• While data is helpful when buying or selling properties, real estate professionals cannot ignore the x-factor of human emotion.
  • Because there is no search function for humanity on any real estate website, agents bring real value to the real estate process via human connection.
  • Unlike big tech companies, real estate brokerages have not yet harnessed human emotion into profitability.
  • Combining data-driven metrics and emotional intelligence will help agents close more deals and lead to happier clients.

There is so much chatter in the real estate industry today about data-driven metrics: price appreciation, year-over-year sales volume, absorption rates and so on.

I understand that this information is helpful to agents and their clients when it comes to buying or selling their properties, but relying solely on numbers is a missed opportunity.

There is a certain x-factor that real estate professionals cannot ignore — and that is the element of human emotion. Believe it or not (and you should believe it for the sake of your business!), real estate is probably the most important emotional asset class in the world.

Whether it’s a luxury chateau or a modest one-bedroom, there is a reason the saying “home is where the heart is” resonates with so many.

You can’t search a feeling

Go to any real estate website in the country and you’d be hard-pressed to find a search option that allows for emotion. You can’t enter “nostalgia” or “childhood memories” or “romantic kitchen tiles from Italy that remind me of my spouse” in any meaningful way. There’s no algorithm for humanity.

How many times have your clients gone into a home and ended up buying not based on whether it was a good price or a great neighborhood, but because they simply “had a feeling”?

In addition to presenting numeric information, you must be willing to listen to your clients and think outside of the box. It’s okay to connect on a human level; it’s probably the most important asset agents bring to the real estate process.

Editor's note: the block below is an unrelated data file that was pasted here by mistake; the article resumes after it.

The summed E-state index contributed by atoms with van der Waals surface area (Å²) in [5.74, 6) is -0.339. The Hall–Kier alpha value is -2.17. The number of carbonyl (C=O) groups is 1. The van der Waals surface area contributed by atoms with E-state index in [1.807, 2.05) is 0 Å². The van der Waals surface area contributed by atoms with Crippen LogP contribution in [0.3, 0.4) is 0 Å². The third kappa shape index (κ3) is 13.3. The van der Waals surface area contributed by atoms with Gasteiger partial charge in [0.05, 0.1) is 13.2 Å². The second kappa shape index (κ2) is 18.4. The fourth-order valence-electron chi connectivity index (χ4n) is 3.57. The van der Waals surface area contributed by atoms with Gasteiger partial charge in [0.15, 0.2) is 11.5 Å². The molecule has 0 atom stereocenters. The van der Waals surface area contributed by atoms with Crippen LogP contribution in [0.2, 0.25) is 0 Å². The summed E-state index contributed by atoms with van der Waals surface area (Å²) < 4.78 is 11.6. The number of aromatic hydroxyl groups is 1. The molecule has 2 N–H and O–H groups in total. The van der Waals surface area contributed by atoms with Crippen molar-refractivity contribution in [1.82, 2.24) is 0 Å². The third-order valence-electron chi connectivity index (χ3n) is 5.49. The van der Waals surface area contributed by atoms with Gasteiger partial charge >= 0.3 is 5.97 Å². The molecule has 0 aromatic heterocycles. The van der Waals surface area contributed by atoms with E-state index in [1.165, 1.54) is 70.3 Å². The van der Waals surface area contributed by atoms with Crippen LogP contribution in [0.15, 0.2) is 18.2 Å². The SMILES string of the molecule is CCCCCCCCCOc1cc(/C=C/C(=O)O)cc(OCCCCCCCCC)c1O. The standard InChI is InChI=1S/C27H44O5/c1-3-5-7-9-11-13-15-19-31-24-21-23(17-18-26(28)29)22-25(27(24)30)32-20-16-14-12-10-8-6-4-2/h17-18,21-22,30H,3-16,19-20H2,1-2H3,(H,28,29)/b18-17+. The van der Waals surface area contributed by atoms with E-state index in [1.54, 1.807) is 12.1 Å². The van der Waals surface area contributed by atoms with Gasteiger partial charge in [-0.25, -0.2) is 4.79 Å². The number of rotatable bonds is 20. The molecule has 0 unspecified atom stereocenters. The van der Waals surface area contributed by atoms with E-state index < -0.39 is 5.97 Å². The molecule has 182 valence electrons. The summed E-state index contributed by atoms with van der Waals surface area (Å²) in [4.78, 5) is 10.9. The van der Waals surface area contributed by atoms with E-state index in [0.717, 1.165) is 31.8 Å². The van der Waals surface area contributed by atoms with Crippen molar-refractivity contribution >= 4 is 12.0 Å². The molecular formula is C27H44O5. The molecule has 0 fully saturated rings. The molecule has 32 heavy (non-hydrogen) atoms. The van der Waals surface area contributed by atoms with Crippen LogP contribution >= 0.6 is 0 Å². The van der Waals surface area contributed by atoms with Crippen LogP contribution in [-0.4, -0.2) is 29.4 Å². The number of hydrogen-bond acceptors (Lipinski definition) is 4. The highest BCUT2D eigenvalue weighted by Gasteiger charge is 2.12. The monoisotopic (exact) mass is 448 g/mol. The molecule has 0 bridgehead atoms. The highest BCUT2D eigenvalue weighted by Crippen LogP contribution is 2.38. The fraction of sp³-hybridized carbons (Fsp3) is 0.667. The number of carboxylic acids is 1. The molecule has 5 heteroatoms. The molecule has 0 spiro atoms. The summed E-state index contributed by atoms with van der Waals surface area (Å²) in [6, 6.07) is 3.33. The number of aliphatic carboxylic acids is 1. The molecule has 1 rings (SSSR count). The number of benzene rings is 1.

Real estate is unpredictable — and that’s okay

Like any emotional transaction, real estate can be extremely unpredictable.

Your client may tell you that they simply want a three-bedroom with a big kitchen in a certain neighborhood because of x,y,z.

But read between the lines and you know that what they really want is a certain aesthetic that exists in various shapes and forms well outside of their “desired location.”

Urge them to go beyond their own preconceived notions. It’s surprising to see how many people buy exactly what they don’t want in the end.

Technology targets emotions

Facebook, Instagram, Snapchat — all very popular forums for real estate professionals and their clients on both business and personal levels.

What these social mediums have in common is they are places to forge shared connections and the creation of communities.

Big tech companies have found lucrative ways to harness human connections and profit from them. While the real estate industry isn’t quite there yet, agents are an integral part of turning the emotional x-factor into a successful business transaction — and a happy outcome for their clients.

Combine, combine, combine

Don’t be a slave to the numbers. Your best approach when dealing with your clients is two-fold: data-driven metrics and emotional intelligence.

The minute you treat the process like a science project, you lose that human touch which is so unique — and important — in the real estate process.

Aggregators will only take clients so far; it’s the emotional drive that closes the deal.

Elizabeth Ann Stribling-Kivlan is the President of Stribling & Associates, a family-run business and New York City’s premiere boutique residential brokerage specializing in the sales and marketing of exceptional resale properties as well as new developments.

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